Our analgesic approach as described herein is innovative. In the context of lowering neuronal chloride in the SCDH for analgesia, the previous discovery of small molecules that enhance KCC2 chloride extrusion is noteworthy6. This latter study brought full circle the initial landmark observation of lack of expression of KCC2 in SCDH neurons after peripheral nerve injury3. Together, these previous studies demonstrate the causality of KCC2 downregulation in pathologic pain which could possibly extend to human spinal pathophysiology in pathologic pain22.
We conclude that KP and the identified GSK3ß → δ-cat → Kaiso → Kcc2 signaling and gene-regulatory pathway may represent a strategic bridgehead for therapeutics development for the treatment of pathologic pain. Beyond pain, this strategy could also apply to other neurologic and mental health conditions in which restoration of KCC2 function is important, such as epilepsy, spinal cord and brain traumatic injury, neurodegeneration, and neurodevelopmental disorders. Our proposed analgesic mechanism is summarized in Fig. 9.
Though KP is predicted to have multiple targets in CNS neurons, we provide evidence that KP functions by binding to neuronal GSK3ß, but not to CDKs. We remain aware that KP can inhibit other kinases, but our data suggest that inhibition of GSK3ß and subsequent enhancement of Kcc2 gene expression via δ-cat are important, perhaps dominant mechanisms of analgesic action of KP and that an important site of action is SCDH pain-relaying neurons. As it is known that KP inhibits GSK3ß with the highest potency from amongst known targets25,51,53, we present further evidence that GSK3ß inhibition by KP might directly upregulate Kcc2 gene expression via the δ-cat–Kaiso pathway. Neither this mechanism of a GSK3-inhibitory compound nor its conserved effect in human primary neurons has been reported previously. Additionally, while δ-cat-Kaiso almost certainly affects multiple neuronal genes, our data in SCDH neurons suggest that enhanced Kcc2 gene expression and KCC2 function are the major analgesic effector mechanisms of KP. In addition, while δ-cat very likely has multiple target genes in SCDH neurons, our data suggest that spinally expressed δ-cat transgenes function as Kcc2 gene expression-enhancers. Moreover, in neural cells, increased expression of δ-cat evokes increased Kcc2 expression, whereas inhibition of catenins attenuates Kcc2 expression. In animal models of neuropathic pain, our δ-cat spinal transgenesis leads to delayed onset but prolonged duration of analgesia, which is indicative of gene regulation and similar to the time profile of analgesia following KP treatment. Furthermore, SCDH Kcc2 mRNA expression is significantly elevated for the δ-cat(S276A) transgene. Future studies will seek to determine the possible co-contribution of other δ-cat target genes in SCDH neurons.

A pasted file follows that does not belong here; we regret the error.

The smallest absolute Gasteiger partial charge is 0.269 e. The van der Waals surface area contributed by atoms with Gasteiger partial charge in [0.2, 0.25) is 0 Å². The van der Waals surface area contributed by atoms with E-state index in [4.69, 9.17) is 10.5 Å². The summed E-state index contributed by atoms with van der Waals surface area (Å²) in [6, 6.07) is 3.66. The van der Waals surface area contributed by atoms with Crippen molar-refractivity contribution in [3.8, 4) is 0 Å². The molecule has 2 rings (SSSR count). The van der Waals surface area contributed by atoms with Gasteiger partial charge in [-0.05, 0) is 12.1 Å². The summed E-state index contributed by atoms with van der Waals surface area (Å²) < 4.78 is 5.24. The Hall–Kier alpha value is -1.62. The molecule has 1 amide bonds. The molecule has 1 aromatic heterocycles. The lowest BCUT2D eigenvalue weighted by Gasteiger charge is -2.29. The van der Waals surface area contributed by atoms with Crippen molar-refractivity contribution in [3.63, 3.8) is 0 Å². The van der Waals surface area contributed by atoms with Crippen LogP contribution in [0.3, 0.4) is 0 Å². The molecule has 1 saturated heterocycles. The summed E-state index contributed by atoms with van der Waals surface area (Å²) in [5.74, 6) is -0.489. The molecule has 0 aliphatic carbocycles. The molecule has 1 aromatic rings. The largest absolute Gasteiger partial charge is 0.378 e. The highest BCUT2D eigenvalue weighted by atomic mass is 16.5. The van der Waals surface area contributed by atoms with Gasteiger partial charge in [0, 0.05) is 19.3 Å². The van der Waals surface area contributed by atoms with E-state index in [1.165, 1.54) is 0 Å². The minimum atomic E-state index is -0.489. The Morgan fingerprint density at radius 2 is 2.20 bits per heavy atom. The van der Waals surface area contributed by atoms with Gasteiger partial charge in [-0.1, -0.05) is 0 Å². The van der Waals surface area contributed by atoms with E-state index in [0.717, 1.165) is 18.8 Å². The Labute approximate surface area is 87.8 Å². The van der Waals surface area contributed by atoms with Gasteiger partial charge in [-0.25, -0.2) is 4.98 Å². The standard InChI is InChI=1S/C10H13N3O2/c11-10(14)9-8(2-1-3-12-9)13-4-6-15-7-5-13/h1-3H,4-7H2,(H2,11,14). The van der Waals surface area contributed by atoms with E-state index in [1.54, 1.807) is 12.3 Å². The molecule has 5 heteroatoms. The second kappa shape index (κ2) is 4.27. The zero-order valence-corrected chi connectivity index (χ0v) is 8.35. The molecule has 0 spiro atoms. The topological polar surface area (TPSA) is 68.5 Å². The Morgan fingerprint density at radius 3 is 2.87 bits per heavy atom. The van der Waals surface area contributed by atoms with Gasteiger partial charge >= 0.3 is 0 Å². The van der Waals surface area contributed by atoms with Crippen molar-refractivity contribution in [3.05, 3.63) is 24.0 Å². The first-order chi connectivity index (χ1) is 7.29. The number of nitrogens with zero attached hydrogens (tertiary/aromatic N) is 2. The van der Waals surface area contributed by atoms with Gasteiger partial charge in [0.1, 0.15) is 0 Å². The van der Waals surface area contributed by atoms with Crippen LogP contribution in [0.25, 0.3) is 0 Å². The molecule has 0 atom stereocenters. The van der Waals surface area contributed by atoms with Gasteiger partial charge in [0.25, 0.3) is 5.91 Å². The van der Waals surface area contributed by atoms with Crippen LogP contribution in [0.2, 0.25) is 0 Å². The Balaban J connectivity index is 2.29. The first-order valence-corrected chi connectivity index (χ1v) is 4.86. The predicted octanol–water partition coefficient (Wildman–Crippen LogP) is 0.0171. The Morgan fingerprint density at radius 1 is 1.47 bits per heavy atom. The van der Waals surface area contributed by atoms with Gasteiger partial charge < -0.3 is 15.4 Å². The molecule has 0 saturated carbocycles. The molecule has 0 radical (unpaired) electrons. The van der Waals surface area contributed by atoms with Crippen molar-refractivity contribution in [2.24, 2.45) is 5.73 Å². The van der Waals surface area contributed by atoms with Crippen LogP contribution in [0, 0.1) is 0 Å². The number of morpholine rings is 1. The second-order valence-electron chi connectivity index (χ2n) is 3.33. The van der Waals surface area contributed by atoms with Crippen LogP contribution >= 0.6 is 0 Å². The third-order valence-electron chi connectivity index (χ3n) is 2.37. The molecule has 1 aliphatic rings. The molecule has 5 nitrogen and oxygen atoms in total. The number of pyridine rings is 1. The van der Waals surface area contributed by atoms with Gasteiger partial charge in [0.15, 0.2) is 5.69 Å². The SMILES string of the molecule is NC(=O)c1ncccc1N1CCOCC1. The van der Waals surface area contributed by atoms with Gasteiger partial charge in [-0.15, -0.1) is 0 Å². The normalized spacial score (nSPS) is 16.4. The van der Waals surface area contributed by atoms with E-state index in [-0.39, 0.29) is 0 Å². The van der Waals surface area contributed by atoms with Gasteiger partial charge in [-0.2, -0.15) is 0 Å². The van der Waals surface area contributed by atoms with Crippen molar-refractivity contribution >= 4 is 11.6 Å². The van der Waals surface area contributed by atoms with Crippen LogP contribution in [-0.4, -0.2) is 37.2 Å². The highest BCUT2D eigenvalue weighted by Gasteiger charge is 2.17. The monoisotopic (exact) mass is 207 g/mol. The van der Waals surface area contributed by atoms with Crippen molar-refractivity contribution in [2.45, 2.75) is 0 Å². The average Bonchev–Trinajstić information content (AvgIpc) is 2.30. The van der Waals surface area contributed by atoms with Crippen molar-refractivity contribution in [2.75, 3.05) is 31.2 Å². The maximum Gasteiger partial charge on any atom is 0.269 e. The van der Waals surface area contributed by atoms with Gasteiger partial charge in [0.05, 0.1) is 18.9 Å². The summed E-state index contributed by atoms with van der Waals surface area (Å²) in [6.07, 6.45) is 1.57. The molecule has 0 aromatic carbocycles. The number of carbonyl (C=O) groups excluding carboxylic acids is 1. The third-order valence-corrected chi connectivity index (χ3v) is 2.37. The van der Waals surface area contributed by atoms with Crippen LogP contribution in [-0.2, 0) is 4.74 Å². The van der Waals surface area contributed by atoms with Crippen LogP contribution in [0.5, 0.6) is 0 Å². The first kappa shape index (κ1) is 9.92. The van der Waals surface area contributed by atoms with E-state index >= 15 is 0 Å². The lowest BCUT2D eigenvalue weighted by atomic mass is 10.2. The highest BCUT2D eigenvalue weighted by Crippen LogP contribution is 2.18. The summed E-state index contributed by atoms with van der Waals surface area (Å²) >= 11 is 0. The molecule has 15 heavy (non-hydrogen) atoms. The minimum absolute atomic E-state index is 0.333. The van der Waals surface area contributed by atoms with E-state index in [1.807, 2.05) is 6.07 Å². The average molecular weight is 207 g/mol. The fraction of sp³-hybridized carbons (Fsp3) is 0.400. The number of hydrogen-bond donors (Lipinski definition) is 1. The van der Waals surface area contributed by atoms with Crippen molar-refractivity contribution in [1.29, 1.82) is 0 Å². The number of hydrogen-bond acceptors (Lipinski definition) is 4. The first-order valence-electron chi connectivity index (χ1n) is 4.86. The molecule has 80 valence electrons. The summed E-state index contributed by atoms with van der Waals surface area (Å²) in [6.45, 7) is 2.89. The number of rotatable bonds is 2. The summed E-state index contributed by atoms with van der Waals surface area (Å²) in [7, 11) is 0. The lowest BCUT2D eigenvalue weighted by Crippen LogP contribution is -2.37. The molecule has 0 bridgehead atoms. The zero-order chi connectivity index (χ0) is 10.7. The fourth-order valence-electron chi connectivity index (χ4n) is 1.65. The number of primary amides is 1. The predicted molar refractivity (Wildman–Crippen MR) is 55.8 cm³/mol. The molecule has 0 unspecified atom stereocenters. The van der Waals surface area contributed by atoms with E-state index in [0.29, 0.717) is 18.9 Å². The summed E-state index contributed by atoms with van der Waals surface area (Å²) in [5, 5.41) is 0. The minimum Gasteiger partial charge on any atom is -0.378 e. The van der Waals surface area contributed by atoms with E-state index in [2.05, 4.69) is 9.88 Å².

While less supported mechanistically but translationally more relevant, another argument in support of our Kcc2 expression-enhancing strategy is the absence of unwanted effects on choice behavior, motor stamina, and coordination. Effective targeting of multiple pathways would likely negatively impact these behaviors. Moreover, the behavioral profile for Kcc2 gene expression-enhancing KP was similarly benign as that of KCC2 chloride-extrusion enhancing compounds6.
Our screening strategy and subsequent validation allowed us to address a fundamental problem of pathologic pain. This vastly unmet medical need, rooted in its chronicity and overall debilitating impact, is driven by genetic reprogramming, which results in a maladaptive phenotype5,9,12,43,66. One very important mechanism to contribute to the maladaptive phenotype is attenuated expression of Kcc2 because of its impact on inhibitory transmission in pain-mediating neural circuits3,6,7,20,21,23. This has been postulated to contribute to the pathogenesis of other CNS disorders67,68. Regulation of Kcc2 gene expression by GSK3ß and its kinase target δ-cat is a novel finding of our study. This insight will permit rational exploration of links between GSK3ß → δ-cat and attenuated Kcc2/KCC2 gene expression and the resulting malfunction of inhibitory neurotransmission in chronic pain and several other relevant neurologic and psychiatric conditions, such as epilepsy, traumatic brain/spinal cord injury, Rett Syndrome, autism spectrum disorders, and perhaps Alzheimer’s disease and other neurodegenerative diseases69,70,71,72,73,74,75,76,77. We selected KP because of its previously reported neuroprotective properties for spinal motoneurons, brainstem auditory relay neurons, and hypoxia-injured hippocampal neurons33,34,35,36,78,79. It is possible that there was a non-appreciated unifying mechanism of Kcc2 expression-enhancement by KP in these previous studies. Neuroprotective properties for a novel analgesic are welcome because chronic pain is associated with non-resolving neural injury mediated by neuroinflammation80.